With Tim Farron as their new leader and success in this year’s local elections, the Liberal Democrats are on the rise with renewed passion and motivation, but they still have a way to go in winning back the public’s trust. Whilst the controversy over tuition fees has always somewhat restrained the Lib Dems since 2010, now, it may in fact set them free.


Review: ‘TED Talks’ by Chris Anderson

Ideas fascinate everyone. For me, thought-provoking talks and television programmes create this new sense of excitement. An initial notion shared with so many others can have unlimited potential – it can spark a chain reaction of new ideas, creativity and inspiration. It’s a fascinating and mesmerising idea, and is one explored in-depth in Chris Anderson’s guide to public speaking, TED Talks.

Everyone finds at least one concept of public speaking terrifying, whether it’s remembering the whole talk, or this sense of judgement that comes from talking to a large audience. Thankfully, Chris’ experience with many TED talks has helped him to understand what works in a talk, and what doesn’t. Written in a clear path from preparation to the talk itself, the book breaks down the complex idea of public speaking into something everyone can understand. Funnily enough, accessible ideas is something mentioned towards the end of the book, and something which can only inspire a reader to share their knowledge with others.

I was only halfway through the book when I was asked to do a talk in Leeds (which I mentioned here). Whilst I hadn’t read all of TED Talks, Anderson’s passion and conversational tone in the book definitely helped when it came to the presentation itself. As well as sharing skills and advice, it’s the book’s focus on ideas which is really exciting.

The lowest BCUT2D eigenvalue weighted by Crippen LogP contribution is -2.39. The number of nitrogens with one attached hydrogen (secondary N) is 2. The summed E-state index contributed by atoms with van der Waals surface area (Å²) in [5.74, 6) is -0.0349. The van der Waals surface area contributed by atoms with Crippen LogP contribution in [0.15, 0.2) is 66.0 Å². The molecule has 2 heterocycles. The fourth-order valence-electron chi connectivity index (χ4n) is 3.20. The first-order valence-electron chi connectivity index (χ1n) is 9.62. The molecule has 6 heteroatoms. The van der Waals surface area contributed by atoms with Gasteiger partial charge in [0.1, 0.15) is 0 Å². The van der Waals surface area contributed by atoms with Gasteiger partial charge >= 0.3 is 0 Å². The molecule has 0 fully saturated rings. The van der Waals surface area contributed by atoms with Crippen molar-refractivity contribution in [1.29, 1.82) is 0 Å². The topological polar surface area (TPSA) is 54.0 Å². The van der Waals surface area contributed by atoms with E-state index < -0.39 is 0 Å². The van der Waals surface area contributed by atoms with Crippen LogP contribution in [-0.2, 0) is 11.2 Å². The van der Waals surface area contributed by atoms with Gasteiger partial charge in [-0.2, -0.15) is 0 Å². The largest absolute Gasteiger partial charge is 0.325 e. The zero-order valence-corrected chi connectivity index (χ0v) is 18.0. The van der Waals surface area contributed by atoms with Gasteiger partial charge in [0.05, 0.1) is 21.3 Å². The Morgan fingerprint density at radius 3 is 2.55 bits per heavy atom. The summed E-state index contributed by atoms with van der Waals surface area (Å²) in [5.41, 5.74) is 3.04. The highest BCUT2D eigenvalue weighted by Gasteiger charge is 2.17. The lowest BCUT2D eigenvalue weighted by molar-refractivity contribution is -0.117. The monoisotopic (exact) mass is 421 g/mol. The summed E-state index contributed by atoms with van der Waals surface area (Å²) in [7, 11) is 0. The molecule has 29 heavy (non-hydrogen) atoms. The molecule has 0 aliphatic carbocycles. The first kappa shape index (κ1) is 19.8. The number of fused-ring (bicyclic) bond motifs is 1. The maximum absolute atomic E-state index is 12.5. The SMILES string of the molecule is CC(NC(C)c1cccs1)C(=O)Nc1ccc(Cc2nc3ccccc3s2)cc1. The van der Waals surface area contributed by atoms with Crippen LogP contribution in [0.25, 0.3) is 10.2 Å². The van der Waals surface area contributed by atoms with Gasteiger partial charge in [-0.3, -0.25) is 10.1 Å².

In particular, the fact that we regularly share opinions and ideas with others also goes to show that this book isn’t just beneficial from a public speaking perspective (a point which is raised by Adam Grant on the back of the hardback edition). If you love sharing perspectives – be it offstage or onstage – then TED Talks is the book which can excite you, inspire you and give you the confidence to do so.

Rating: 5/5

What are your thoughts on public speaking? Have you ever seen a TED Talk? Comment below!


Musical Discovery: ‘Cry’ by Sigma feat. Take That

It’s a collaboration which has had some people scratching their heads. For Take That, These Days was the last single to slightly tap into the dance genre. Now, the band have joined forces with drum-and-bass duo Sigma for this track, Cry.

Despite the genre shift for Take That, Sigma always preserve the guest vocals and the link to their original style. In this case, beginning the track with Gary Barlow and a piano is a familiar sound for fans of the pop trio.

Even the chorus covers ground Take That fans will recognise, with harmonised vocals placed over synth stabs and a driving drum beat. All this, combined with catchy and memorable lyrics create a euphoric track worth putting on your summer playlist.